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Part One: The mission is not complete: How Andre Patterson and Felita Sample blew the whistle on Treasure Island fraud

June 20, 2018

At 11:00 a.m. Monday, April 16, 2018, community organizer Steve Zeltzer introduced former Treasure Island residents Andre Patterson and Felita Sample, who had been invited to speak at this press conference where whistle-blowers exposed the malfeasance of remediation contractor Tetra Tech on Hunters Point and Treasure Island. “I want to introduce two people today who’ve been personally affected by the corruption and the coverup at Treasure Island.”

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Filed Under: SF Bay Area
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Stop the heartless racism on the border: Make justice and decency prevail in our nation

June 20, 2018

As both the political left and right decry the heartless immigration policy that is separating children from their families at the U.S.-Mexico border, the white evangelical community is proving once again to be the taillight instead of the headline on issues of basic morality and justice. This is not the first time in U.S. history when those among us who most loudly cite from the Bible outright ignore or deny humanitarian crises.

Our finances have to be redirected from cookies and chips toward freedom initiatives

May 27, 2018

On Jan. 21, 2018, our loved elder, revolutionary leader and teacher Hon. Richard “Mafundi” Lake joined the Ancestors. For the many of us who had the privilege of being in the classroom of life with Ancestor Mafundi, let his transition serve as yet another lesson to us of the immediacy of our situation behind these walls and serve as a reminder of why we can’t wait to commit our all to the struggle to end slavery in America. We are, without any doubt, still slaves and chattel here in America for no reason other than the color of our skin.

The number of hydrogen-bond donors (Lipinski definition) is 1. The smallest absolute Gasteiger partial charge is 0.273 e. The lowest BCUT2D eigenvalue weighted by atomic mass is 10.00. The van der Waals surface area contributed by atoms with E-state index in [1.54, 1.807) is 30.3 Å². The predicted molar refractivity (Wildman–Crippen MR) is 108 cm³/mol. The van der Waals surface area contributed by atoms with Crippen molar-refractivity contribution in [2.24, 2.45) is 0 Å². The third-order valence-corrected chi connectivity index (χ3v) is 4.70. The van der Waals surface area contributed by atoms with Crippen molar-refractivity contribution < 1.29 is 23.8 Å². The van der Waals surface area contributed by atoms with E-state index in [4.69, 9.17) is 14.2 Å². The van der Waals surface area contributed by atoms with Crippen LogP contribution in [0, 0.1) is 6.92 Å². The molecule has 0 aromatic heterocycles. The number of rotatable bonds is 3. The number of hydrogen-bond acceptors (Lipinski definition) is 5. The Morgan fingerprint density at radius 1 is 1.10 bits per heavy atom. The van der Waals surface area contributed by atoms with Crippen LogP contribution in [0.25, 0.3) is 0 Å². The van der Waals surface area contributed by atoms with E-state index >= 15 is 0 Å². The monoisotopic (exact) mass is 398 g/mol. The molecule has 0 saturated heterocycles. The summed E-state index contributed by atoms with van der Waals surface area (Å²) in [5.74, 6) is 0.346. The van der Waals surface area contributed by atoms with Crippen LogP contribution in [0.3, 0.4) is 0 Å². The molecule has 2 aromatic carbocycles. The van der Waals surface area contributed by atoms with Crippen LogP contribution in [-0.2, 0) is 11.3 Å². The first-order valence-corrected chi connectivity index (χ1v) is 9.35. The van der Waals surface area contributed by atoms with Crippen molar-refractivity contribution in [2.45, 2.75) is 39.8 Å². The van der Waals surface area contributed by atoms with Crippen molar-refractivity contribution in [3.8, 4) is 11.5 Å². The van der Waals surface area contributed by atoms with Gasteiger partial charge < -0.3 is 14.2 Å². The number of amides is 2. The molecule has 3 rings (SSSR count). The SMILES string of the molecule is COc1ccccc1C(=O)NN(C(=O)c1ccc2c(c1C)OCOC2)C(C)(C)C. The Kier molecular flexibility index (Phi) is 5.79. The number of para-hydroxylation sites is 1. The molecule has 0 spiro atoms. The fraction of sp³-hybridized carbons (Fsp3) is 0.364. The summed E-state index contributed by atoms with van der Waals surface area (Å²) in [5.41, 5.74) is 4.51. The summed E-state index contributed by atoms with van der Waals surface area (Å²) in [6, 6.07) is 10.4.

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Filed Under: Prison Stories
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The invention of white people, the absurdity of race and fear of a Black planet

May 10, 2018

According to Theodore W. Allen’s book, “The Invention of the White Race,” in 1619 there were no “white” people in America listed in colonial records. Europeans first became “White by law” in 1691. Mr. Allen goes on to say that the White Race was invented as a socio-political construct, designed to create a ruling class and bring the eternally warring factions of Europe together against a common enemy: people of color in general, Black people more specifically, and Black men in particular.

Prison Panthers and awakening the Black radical

April 30, 2018

I have always said that if you want to understand the nature of a thing, you must research its origin. I would venture to say that the iconic freedom fighter and servant of the people Malcolm X was the first “Prison Panther,” although he was not known officially as such. However, when Huey P. Newton and Bobby Seale founded the Black Panther Party for Self Defense in 1966 at Merritt College in Oakland, California, the legacy of their hero, OUR HERO, Malcolm X was on their mind.

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Filed Under: Prison Stories